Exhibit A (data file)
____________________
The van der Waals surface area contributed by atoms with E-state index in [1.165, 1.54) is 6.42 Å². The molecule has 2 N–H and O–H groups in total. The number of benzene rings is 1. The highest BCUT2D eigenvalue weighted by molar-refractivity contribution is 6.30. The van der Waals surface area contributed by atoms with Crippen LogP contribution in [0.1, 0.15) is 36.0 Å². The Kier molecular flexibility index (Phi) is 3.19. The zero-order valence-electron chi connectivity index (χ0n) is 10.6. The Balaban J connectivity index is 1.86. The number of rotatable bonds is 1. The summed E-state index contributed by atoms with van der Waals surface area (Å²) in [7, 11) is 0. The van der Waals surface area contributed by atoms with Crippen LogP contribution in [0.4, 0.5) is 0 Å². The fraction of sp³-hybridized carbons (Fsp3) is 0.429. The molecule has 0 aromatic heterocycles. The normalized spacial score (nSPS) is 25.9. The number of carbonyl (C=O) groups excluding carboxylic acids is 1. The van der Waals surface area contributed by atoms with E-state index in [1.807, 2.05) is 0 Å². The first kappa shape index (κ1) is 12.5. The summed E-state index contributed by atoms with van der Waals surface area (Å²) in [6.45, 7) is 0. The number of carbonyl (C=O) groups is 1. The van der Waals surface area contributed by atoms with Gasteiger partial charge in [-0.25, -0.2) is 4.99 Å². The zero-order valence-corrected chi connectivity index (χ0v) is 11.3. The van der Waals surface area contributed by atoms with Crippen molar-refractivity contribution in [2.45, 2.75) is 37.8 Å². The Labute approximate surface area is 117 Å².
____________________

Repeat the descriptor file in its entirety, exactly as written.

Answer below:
The van der Waals surface area contributed by atoms with E-state index in [1.165, 1.54) is 6.42 Å². The molecule has 2 N–H and O–H groups in total. The number of benzene rings is 1. The highest BCUT2D eigenvalue weighted by molar-refractivity contribution is 6.30. The van der Waals surface area contributed by atoms with Crippen LogP contribution in [0.1, 0.15) is 36.0 Å². The Kier molecular flexibility index (Phi) is 3.19. The zero-order valence-electron chi connectivity index (χ0n) is 10.6. The Balaban J connectivity index is 1.86. The number of rotatable bonds is 1. The summed E-state index contributed by atoms with van der Waals surface area (Å²) in [7, 11) is 0. The van der Waals surface area contributed by atoms with Crippen LogP contribution in [0.4, 0.5) is 0 Å². The fraction of sp³-hybridized carbons (Fsp3) is 0.429. The molecule has 0 aromatic heterocycles. The normalized spacial score (nSPS) is 25.9. The number of carbonyl (C=O) groups excluding carboxylic acids is 1. The van der Waals surface area contributed by atoms with E-state index in [1.807, 2.05) is 0 Å². The first kappa shape index (κ1) is 12.5. The summed E-state index contributed by atoms with van der Waals surface area (Å²) in [6.45, 7) is 0. The number of carbonyl (C=O) groups is 1. The van der Waals surface area contributed by atoms with Gasteiger partial charge in [-0.25, -0.2) is 4.99 Å². The zero-order valence-corrected chi connectivity index (χ0v) is 11.3. The van der Waals surface area contributed by atoms with Crippen molar-refractivity contribution in [2.45, 2.75) is 37.8 Å². The Labute approximate surface area is 117 Å².